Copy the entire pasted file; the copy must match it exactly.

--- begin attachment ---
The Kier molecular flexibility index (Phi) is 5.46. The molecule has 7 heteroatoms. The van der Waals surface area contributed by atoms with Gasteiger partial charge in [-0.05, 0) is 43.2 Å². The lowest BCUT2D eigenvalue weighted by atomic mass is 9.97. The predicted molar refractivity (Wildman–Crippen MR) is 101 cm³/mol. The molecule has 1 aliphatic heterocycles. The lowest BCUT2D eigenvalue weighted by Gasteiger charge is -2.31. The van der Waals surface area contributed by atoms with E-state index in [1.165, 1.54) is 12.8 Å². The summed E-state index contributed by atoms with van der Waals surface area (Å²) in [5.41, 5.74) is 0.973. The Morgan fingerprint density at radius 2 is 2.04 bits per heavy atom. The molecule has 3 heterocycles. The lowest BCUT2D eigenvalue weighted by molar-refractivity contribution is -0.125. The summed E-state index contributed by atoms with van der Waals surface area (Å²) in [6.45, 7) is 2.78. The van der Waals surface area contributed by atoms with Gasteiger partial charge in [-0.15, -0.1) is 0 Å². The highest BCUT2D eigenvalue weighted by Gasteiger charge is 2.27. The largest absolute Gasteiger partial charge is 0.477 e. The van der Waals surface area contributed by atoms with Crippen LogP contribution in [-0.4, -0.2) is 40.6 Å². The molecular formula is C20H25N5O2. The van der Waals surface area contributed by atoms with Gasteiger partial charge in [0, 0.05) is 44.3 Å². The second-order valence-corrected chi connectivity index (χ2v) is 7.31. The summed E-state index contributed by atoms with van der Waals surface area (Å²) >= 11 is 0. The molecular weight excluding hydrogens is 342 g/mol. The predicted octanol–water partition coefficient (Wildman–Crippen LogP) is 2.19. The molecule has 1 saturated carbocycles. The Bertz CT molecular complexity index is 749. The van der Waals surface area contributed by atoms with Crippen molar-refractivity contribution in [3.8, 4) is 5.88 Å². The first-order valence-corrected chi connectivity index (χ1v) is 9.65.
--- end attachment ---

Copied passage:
The Kier molecular flexibility index (Phi) is 5.46. The molecule has 7 heteroatoms. The van der Waals surface area contributed by atoms with Gasteiger partial charge in [-0.05, 0) is 43.2 Å². The lowest BCUT2D eigenvalue weighted by atomic mass is 9.97. The predicted molar refractivity (Wildman–Crippen MR) is 101 cm³/mol. The molecule has 1 aliphatic heterocycles. The lowest BCUT2D eigenvalue weighted by Gasteiger charge is -2.31. The van der Waals surface area contributed by atoms with E-state index in [1.165, 1.54) is 12.8 Å². The summed E-state index contributed by atoms with van der Waals surface area (Å²) in [5.41, 5.74) is 0.973. The Morgan fingerprint density at radius 2 is 2.04 bits per heavy atom. The molecule has 3 heterocycles. The lowest BCUT2D eigenvalue weighted by molar-refractivity contribution is -0.125. The summed E-state index contributed by atoms with van der Waals surface area (Å²) in [6.45, 7) is 2.78. The van der Waals surface area contributed by atoms with Gasteiger partial charge in [-0.15, -0.1) is 0 Å². The highest BCUT2D eigenvalue weighted by Gasteiger charge is 2.27. The largest absolute Gasteiger partial charge is 0.477 e. The van der Waals surface area contributed by atoms with Crippen LogP contribution in [-0.4, -0.2) is 40.6 Å². The molecular formula is C20H25N5O2. The van der Waals surface area contributed by atoms with Gasteiger partial charge in [0, 0.05) is 44.3 Å². The second-order valence-corrected chi connectivity index (χ2v) is 7.31. The summed E-state index contributed by atoms with van der Waals surface area (Å²) >= 11 is 0. The molecular weight excluding hydrogens is 342 g/mol. The predicted octanol–water partition coefficient (Wildman–Crippen LogP) is 2.19. The molecule has 1 saturated carbocycles. The Bertz CT molecular complexity index is 749. The van der Waals surface area contributed by atoms with Crippen molar-refractivity contribution in [3.8, 4) is 5.88 Å². The first-order valence-corrected chi connectivity index (χ1v) is 9.65.